• Employers don’t know the law. Although some employers intentionally break the law, others have not paid attention to the laws governing payment of workers.  But in the same way that employers can’t avoid paying taxes by claiming they didn’t understand the law, they shouldn’t be able to underpay workers by claiming they didn’t understand the law.  Workers deserve all their wages and employers must obey the laws.
  • Too few enforcement staff. The wage enforcement divisions of the federal Department of Labor and the Department of Labor and Industries (DOLI) do not have enough staff and resources to adequately protect Virginia’s workers.
  • Virginia’s wage payment law is weak. Virginia has one of the weakest wage payment laws in the nation.  It exempts large groups of workers (almost all are categories of jobs that were historically held by African Americans) and gives few enforcement tools to DOLI.
  • Workers aren’t organized. It is difficult for workers to challenge wage theft by themselves because they fear losing their jobs.  When workers are organized in unions, worker associations, worker centers or settlement houses, they learn their rights and can work together to fight wage theft.  Virginia has a very low unionization rate and only two worker centers.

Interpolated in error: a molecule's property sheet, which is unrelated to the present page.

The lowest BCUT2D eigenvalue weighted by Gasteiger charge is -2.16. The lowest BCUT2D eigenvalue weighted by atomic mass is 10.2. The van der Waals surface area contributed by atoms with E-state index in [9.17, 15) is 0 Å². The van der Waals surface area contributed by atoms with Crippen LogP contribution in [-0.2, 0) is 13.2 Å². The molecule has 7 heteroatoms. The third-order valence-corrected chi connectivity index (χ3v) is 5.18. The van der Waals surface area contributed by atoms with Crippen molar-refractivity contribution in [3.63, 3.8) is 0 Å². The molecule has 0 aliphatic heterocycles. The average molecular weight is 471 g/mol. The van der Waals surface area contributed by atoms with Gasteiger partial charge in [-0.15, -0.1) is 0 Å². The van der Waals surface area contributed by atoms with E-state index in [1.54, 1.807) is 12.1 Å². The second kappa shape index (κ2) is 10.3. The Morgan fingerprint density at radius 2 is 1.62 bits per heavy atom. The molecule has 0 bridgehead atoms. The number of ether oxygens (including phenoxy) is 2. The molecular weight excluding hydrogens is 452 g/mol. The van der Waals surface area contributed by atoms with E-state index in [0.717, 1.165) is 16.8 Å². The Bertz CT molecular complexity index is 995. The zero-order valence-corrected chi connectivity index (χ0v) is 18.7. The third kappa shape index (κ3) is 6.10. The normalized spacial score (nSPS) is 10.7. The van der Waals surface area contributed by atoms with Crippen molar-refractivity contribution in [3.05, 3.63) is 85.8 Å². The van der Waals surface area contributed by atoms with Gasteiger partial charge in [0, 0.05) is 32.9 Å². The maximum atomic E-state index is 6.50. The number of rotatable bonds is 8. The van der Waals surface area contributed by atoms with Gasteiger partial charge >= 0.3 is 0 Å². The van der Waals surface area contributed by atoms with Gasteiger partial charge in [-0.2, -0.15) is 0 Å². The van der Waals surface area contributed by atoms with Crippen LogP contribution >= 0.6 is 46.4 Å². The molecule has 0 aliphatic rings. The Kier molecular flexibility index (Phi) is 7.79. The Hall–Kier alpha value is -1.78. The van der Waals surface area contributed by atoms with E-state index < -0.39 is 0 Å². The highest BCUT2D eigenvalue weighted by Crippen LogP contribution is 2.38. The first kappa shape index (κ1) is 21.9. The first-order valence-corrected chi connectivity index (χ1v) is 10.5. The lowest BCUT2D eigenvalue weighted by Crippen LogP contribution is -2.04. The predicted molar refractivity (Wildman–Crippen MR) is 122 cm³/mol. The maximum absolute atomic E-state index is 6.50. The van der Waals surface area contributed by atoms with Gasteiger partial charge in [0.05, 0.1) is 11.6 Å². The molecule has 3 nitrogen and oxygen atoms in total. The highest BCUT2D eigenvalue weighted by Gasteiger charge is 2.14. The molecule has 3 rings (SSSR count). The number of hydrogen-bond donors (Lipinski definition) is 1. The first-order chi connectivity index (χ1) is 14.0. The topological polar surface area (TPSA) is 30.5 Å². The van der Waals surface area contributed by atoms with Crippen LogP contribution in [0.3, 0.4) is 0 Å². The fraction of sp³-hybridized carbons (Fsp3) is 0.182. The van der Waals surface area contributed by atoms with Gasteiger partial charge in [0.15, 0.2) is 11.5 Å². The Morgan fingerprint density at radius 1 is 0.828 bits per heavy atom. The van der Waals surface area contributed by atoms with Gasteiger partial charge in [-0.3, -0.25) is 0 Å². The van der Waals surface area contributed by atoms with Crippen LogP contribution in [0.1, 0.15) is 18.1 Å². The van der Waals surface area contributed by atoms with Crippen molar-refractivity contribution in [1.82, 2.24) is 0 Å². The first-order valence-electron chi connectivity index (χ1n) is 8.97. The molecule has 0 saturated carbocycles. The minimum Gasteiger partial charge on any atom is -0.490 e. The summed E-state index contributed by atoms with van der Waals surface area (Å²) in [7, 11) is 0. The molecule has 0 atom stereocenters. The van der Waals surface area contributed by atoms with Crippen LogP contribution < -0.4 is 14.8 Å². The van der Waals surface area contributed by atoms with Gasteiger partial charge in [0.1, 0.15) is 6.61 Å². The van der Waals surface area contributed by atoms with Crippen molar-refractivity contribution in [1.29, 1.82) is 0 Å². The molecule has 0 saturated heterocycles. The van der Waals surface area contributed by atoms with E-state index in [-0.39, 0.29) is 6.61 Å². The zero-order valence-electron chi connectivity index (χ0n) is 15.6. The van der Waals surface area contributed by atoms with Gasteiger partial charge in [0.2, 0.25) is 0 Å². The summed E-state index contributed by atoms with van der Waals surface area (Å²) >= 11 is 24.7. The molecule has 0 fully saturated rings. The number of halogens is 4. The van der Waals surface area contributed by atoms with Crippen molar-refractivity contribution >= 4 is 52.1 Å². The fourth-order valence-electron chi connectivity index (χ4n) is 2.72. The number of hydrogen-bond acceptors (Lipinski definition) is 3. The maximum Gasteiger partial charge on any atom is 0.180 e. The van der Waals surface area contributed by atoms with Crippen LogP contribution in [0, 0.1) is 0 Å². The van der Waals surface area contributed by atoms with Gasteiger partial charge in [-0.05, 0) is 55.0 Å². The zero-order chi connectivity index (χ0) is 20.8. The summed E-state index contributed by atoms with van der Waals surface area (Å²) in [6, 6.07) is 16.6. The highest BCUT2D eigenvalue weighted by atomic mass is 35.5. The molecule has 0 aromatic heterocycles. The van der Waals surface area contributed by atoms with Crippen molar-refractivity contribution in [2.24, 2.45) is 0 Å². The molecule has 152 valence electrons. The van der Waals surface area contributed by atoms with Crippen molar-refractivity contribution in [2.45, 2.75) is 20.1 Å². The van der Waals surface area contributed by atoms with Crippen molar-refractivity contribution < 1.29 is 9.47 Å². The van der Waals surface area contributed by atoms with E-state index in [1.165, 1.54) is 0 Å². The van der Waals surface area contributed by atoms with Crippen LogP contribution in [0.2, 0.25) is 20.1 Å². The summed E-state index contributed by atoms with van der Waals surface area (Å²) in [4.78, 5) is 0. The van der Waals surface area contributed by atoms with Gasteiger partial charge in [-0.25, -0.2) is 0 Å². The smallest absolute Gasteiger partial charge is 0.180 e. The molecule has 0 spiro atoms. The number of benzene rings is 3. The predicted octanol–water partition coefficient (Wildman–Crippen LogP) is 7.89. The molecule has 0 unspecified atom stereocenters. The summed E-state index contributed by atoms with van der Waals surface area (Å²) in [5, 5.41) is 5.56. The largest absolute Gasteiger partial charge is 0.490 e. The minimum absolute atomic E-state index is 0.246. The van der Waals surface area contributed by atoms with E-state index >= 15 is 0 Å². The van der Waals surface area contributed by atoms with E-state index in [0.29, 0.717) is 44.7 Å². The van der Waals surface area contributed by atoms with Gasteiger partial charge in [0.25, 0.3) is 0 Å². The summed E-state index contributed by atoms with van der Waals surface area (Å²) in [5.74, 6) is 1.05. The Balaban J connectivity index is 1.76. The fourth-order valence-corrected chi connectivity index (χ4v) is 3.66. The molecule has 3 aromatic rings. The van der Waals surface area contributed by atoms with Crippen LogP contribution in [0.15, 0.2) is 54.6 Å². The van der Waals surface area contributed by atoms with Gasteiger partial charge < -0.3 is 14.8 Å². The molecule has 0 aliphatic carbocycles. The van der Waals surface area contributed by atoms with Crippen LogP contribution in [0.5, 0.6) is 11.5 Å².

How can you stop or deter wage theft?  You can:

  • Make sure your congregation, organization or place of business is paying workers legally.
  • Ask how workers are paid when you hire contracted services.
  • Learn more about wage theft by reading Wage Theft in America: Why Millions of Workers are Not Being Paid and What We can Do about It  and organizing a study with your congregation or book club.
  • Pay your restaurant wait staff in cash. Approximately ten percent of tipped workers don’t get all their tips.
  • Educate workers in your community or congregation about their rights.
  • Educate employers in your community or congregation about their responsibilities.
  • Support workers who organize to challenge wage theft.
  • Help build worker centers/legal clinics in Richmond and northern Virginia.
  • Join with the Virginia Interfaith Center for Public Policy in raising awareness about this problem in Virginia and strengthening enforcement throughout the Commonwealth. Sign up for advocacy alerts at virginiainterfaithcenter.org.